Our test spinningrods this year ranged from three ultralight rods that would serve well forpanfish and trout (see Niche Rods) to Cortland’s hefty Endurance Inshore, whichwould be more at home heaving bigger lures or natural bait rigs in the surf.One of our three ultralight entries, the American Rodsmiths Limit Stix, thoughspecifically geared toward crappies, has enough butt power to work well forsmaller bass, especially when you’re fishing with finesse baits.

There were morewalleye-oriented rods announced this year than last–from G. Loomis, Bass ProShops and others. All are designated to handle a specific, well-establishedwalleye fishing technique. Because the G. Loomis walleye rods were bothspinning models, we included just one from the series, while we tested onespinning and one casting model from Bass Pro Shops.


Intermediate rodlengths were again offered on some of our bait-casting rods, including those inthe Quantum Signature Series, designed by ace bass tournament champ KevinVanDam. The 6-foot 10-inch rod was designed to throw heavy spinnerbaits a gooddistance (one of VanDam’s favorite techniques) and set hooks with authority atextended ranges. The flattened sides of the cork handle are comfortable andalso help you get a stronger grip. The rod is a powerhouse, all right, and willdefinitely do the job.

Other musclecasting rods included the two niche models–St. Croix’s Swimbait rod andCortland’s Endurance Musky stick, both of which could swap duties if youdesired and if an opportunity presented itself. But getting back to oddball rodlengths, Bass Pro Shop’s Pro Finesse PF69MLT is a 6-foot 9-inch model thatcasts accurately at all ranges. The same goes for American Rodsmiths’ Tops ‘NTails rod, which was built for in shore specks and reds but would make a nicefreshwater surface bait rod, too.


This one’s fordedicated bass anglers. Sensitivity is the key when you use finesse baits liketubes, split-shot lizards and grubs. And with the combination ofsuper-high-modulus GLX material, Recoil nickel-titanium alloy guides andextra-fast action, the Bronzeback rod has sensitivity in spades. It’s amedium-power stick aimed at smallies but fine for light-lure largemouths aswell. The butt is a little stiffer than those on the classic Loomis two-powerrods, but the tip is lighter. Your hand will feel the faintest of bites withthis rig. ($355; 800-456-6647;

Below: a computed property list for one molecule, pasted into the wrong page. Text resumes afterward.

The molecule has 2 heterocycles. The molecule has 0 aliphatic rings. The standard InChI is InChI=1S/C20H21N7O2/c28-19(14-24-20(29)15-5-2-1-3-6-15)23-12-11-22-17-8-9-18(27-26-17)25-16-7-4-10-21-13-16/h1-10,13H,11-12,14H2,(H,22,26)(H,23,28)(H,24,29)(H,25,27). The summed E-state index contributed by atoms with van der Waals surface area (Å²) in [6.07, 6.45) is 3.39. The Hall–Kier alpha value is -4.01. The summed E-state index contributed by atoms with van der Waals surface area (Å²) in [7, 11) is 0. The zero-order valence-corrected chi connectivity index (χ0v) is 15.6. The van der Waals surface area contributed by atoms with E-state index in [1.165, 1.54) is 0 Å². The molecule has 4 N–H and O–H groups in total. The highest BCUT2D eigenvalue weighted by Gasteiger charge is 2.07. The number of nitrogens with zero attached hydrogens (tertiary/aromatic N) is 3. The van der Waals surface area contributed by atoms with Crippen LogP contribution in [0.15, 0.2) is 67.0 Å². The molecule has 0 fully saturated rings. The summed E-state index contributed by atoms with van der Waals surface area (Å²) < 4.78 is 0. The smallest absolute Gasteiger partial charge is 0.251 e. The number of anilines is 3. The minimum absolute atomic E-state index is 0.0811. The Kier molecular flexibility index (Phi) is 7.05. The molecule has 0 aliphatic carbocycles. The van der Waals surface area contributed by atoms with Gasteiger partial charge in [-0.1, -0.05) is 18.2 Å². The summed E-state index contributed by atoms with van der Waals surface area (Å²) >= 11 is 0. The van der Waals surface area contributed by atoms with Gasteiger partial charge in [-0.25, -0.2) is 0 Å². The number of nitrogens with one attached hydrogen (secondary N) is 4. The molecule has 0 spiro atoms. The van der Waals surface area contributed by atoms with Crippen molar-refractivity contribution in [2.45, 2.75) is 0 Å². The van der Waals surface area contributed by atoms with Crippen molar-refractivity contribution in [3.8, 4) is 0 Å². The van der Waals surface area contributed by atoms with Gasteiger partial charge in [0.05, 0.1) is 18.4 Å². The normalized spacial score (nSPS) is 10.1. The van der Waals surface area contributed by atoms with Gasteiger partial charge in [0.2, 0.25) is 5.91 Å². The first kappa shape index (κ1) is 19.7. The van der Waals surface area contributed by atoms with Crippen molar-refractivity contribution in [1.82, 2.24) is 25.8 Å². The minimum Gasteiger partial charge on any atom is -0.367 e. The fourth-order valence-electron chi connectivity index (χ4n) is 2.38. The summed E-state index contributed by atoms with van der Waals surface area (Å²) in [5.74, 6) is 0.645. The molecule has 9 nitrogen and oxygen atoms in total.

Here’s another rodfor inshore saltwater fishing that has greater stiffness in the midriff thanmany traditional inshore rods. That makes it just fine for pike, bass and manywalleye assignments as well. You’ll like the little touches like the hard buttcap that won’t easily snag your clothes, the cushioned stainless-steel hoods ofthe reel seat and the Soft-Touch material on the seat itself, but you’ll lovethe price best of all. ($30; 800-347-3759;


The beautifullyfinished Falcon Cenderi was designed for inshore saltwater anglers to catapultmedium-size lures great distances, and it does so with ease. The 7½ -footer gotrave reviews for accuracy at both close and far ranges. Though its overallflexibility will let you handle heavier lures on monofilament up to20-pound-test, we’d rather use lighter line and put the rod to use coveringacres of open water or just wading with it from shore–and we don’t mean justmarine shores. Use it in lakes and big rivers, too, and you’ll be well pleased.($200; 918-251-0020;


What can you say?The Agility series wins in the price/value category again. Like the spinningrods in the series, the bait-caster is made of the popular IM-8 graphite withnow standard through-handle construction. The reel seat trigger-extensiondesign proved extremely comfortable on this rod. And the Soft-Touch material ofthe seat enhances your grip and is pleasing to the touch. The handle providesexposed blank for sensitivity. An all-around tool that gives great performancefor any bass assignment. ($30; 800-347-3759;